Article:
As soon as the bromine starts to emerge in a combination of gas and solids looking something like smoke, the water is pumped to the top of the bromine towers and poured down in a fan-shaped shower. A current of air is forced through this shower, not strong enough to carry away the spray but sufficiently strong to blow the bromine fumes into another chamber. Here a shower of soda-ash solution is sprayed from the roof. The soda ash has an affinity for the bromine, precipitating bromide-bromate, which is commonly known as mining salt. This is pumped into the ethylene di-bromide building, where it is made into ethyl fluid.

One factor making the extraction of gold at the Ethyl-Dow plant a probability of the near future is the theory that in extracting the bromine, the gold content in the sea water becomes ionized, or electrically conductive. Since gold in its native state in the water exists in the form of a colloidal suspension, it is much more difficult to remove than bromine, but if it becomes ionized, it could be filtered by making it adhere to some cheap chemical substance.

One of the chief obstacles to the profitable extraction of gold from sea water has been the prohibitive cost of pumping. With the water already running through the plant for the elimination of bromine, gold could be made a by-product. The water pumped up in the course of one day in the bromine process contains more than $1,000 in gold. It also contains, in varying quantities, radium, silver and many other valuable elements.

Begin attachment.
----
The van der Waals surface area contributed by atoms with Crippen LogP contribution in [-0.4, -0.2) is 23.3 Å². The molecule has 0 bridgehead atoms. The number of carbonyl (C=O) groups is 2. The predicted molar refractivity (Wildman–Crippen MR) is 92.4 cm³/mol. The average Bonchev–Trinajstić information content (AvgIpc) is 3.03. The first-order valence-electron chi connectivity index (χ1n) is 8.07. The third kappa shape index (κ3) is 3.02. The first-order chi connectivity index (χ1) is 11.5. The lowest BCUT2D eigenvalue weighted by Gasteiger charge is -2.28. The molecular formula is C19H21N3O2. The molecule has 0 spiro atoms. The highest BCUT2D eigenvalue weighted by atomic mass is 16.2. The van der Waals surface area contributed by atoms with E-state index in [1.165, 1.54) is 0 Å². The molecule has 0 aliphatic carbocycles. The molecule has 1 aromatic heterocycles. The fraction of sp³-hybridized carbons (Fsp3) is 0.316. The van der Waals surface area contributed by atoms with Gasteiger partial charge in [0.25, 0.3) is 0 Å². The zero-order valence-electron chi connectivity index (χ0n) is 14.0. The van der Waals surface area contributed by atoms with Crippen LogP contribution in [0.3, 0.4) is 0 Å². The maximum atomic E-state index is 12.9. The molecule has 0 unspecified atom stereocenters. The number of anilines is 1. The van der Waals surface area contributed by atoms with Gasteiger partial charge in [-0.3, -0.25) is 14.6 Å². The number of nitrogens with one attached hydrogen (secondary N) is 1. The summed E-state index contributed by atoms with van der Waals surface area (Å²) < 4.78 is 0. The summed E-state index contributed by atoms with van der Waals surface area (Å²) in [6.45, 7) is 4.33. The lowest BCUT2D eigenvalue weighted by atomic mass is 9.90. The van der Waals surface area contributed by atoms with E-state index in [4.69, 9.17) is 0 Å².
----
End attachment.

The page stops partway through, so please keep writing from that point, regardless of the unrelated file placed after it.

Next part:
There are 600,000,000 pounds of bromine in a cubic mile of water. In the Ethyl-Dow plant, 15,000 pounds a day are removed from 30,000,000 gallons of water, or approximately $2,000,000 worth of bromine annually. In that same cubic mile of water there is $10,000,000 in gold and there are approximately 300,000,000 cubic miles of water in the oceans of the world.

  1. JM says: November 27, 200811:28 am

    And what happened with all the water with its high content of sulphuric acid and chlorine??… That’s the part they forgotten to ask?? I wondered if all that sulphuric acid and chlorine are still mixed in the water til today.

  2. Michael Dunn says: January 18, 20094:05 pm

    The Chlorine replaces the Bromine in Sodium Bromide, turning it into Sodium Chloride – natural sea salt. The Bromine is harvested as described.

    What happens to the Sulphuric Acid? It is probably left in the sea water returned to the ocean!

  3. Earl Moreo says: February 17, 20107:14 pm

    Imagine a Terawatt power station at the North end of the Salton Sea, with a channel to the Salton Sea from the Sea of Cortez. That Terawatt power station needs to sink enough heat from generating electricity to boil nine cubic miles of Sea water a year. As an added benefit, most of the water would rain out on the mountain ranges to the east over time. Set the feed channels to the power station up properly and over time you could make the salton Sea safe for life again. You put a control valve at the North end of the channel and set the level of the Salton Sea wherever you want it. Keep it where it is now and you get 200 feet of hydraulic head to generate more electricity.

    At the power station you run the increasingly concentrated brine through a series of precipitation pools, and if you want to sort the chemical elements further, (science fiction at this point) you run a current through the ponds and process whatever plates out or bubbles off the anode and cathode.